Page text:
Since 1997, as part of a project of the Ravenna Festival in Italy titled Le vie dell'amicizia (The Paths of Friendship), Mr. Muti has annually conducted large-scale concerts in troubled areas around the world, using music to promote hope and unity and to bring attention to social, cultural, and humanitarian issues.

    Mr. Muti has received numerous honors from Italy, the United States, Germany, Austria, Great Britain, Israel, Spain, Russia, Sweden, and the Vatican, as well as more than 20 honorary degrees from universities across the globe.

    His vast catalog of recordings, numbering in the hundreds, ranges from traditional symphonic and operatic repertoire to contemporary works. Mr. Muti also has written two books, Verdi, l'italiano and Riccardo Muti: An Autobiography: First the Music, Then the Words, both published in several languages.

    Please visit for more information.

    More Info

  • Yefim Bronfman

    Yefim Bronfman's commanding technique and exceptional lyrical gifts have won him consistent critical acclaim and enthusiastic audiences worldwide.

    Mr. Bronfman's 2014-2015 season began with appearances at the festivals of Tanglewood, Aspen, Vail, and La Jolla, as well as a residency at the Santa Fe Chamber Music Festival. Other engagements include performances with the St. Louis, San Francisco, and Seattle symphonies; the Dallas, Atlanta, and Pittsburgh symphony orchestras; the New World Symphony; the MET Orchestra; the Berliner Philharmoniker; and the New York and Los Angeles philharmonics. Performances of Magnus Lindberg's Concerto No. 2 are scheduled with the Gothenburg Symphony and London Philharmonic orchestras. With The Cleveland Orchestra and Franz Welser-Möst, he plays and records both concertos by Brahms, repertoire that he also takes to La Scala in Milan with Valery Gergiev.

    After a break of many years, Mr. Bronfman returns to Japan for recitals and concerts with London's Philharmonia Orchestra and Esa-Pekka Salonen, as well as to Singapore, Hong Kong, Taipei, Beijing, Sydney, and Melbourne. In the spring, he joins Anne-Sophie Mutter and Lynn Harrell for their first US tour together.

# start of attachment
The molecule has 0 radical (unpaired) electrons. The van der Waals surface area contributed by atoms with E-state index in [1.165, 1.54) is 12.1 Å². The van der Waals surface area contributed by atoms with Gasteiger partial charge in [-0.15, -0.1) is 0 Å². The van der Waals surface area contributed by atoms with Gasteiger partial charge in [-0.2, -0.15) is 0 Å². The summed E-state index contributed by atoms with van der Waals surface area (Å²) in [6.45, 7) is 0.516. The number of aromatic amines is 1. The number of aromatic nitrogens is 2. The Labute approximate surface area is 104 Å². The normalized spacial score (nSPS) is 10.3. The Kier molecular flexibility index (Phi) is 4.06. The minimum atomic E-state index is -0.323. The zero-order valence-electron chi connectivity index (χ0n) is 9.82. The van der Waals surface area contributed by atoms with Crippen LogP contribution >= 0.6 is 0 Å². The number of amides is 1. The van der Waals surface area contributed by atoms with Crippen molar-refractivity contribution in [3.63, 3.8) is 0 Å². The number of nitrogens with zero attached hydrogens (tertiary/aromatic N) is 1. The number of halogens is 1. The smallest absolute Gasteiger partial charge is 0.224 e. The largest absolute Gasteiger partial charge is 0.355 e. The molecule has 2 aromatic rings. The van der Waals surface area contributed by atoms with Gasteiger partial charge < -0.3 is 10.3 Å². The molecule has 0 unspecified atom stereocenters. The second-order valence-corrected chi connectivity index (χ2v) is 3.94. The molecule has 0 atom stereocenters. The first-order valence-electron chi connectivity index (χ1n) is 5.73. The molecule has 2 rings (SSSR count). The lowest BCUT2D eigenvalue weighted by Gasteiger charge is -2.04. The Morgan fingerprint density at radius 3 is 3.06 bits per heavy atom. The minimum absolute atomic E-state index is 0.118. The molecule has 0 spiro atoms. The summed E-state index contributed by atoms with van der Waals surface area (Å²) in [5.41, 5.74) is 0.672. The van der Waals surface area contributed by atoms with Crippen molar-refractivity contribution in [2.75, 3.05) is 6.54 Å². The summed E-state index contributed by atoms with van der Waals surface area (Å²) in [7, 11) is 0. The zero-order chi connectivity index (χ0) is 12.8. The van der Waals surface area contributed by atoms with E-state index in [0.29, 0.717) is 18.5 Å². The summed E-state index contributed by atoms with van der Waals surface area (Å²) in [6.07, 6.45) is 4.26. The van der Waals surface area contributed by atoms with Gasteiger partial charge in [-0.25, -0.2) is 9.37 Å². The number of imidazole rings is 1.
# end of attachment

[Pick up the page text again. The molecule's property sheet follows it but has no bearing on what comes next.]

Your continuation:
Mr. Bronfman has appeared in recital in the leading halls of North America, Europe, and the Far East, including acclaimed debuts at Carnegie Hall in 1989 and Avery Fisher Hall in 1993. He received the Avery Fisher Prize in 1991 and the Jean Gimbel Lane Prize in Piano Performance from Northwestern University in 2010.

    Widely praised for his recordings, Mr. Bronfman was nominated for a Grammy Award in 2009 for his Deutsche Grammophon release of Esa-Pekka Salonen's Piano Concerto with Mr. Salonen conducting, and won a Grammy Award in 1997 for his recording of Bartók's three piano concertos with Mr. Salonen and the Los Angeles Philharmonic.

    Born in Tashkent in the Soviet Union in 1958, Yefim Bronfman immigrated to Israel with his family in 1973, where he studied with pianist Arie Vardi at the Rubin Academy of Music at Tel Aviv University. In the United States, he studied at The Juilliard School, Marlboro, and the Curtis Institute, and with Rudolf Firkušný, Leon Fleisher, and Rudolf Serkin. Mr. Bronfman became an American citizen in July 1989.

    More Info


Brahms's Piano Concerto No. 2 in B-Flat Major, Op. 83 (II. Allegro appassionato)
Sviatoslav Richter, Piano | Chicago Symphony Orchestra | Erich Leinsdorf, Conductor

At a Glance

JOHANNES BRAHMS  Piano Concerto No. 2 in B-flat Major, Op. 83

Containing four movements rather than the standard three, Brahms’s sweeping Piano Concerto No. 2 is a work of extraordinary breadth that taxes the soloist’s technique to the utmost limit without ever being a mere showpiece. The gentle horn call that opens the work gives way to a muscular, heroic concerto-sonata form, followed not by the expected slow movement, but by a powerful, rhythmically vigorous scherzo. The ensuing lyric Andante features a singing cello in a heartbreakingly beautiful duet with the piano, and a joyous, sometimes teasing finale rounds out the work.

ROBERT SCHUMANN  Symphony No. 3 in E-flat Major, Op. 97, “Rhenish”

Although Schumann sometimes is criticized for being unsympathetic to the symphonic language, the magnificent opening of his Symphony No. 3, known as the “Rhenish,” argues otherwise. Here, Schumann writes for orchestra with the same command we find in his piano music. He called this music “a piece of life by the Rhine,” and working with the full orchestral palette, he created one of the great German Romantic musical landscapes.

Program Notes
This performance is part of Great Symphonies, and Weekends at Carnegie Hall.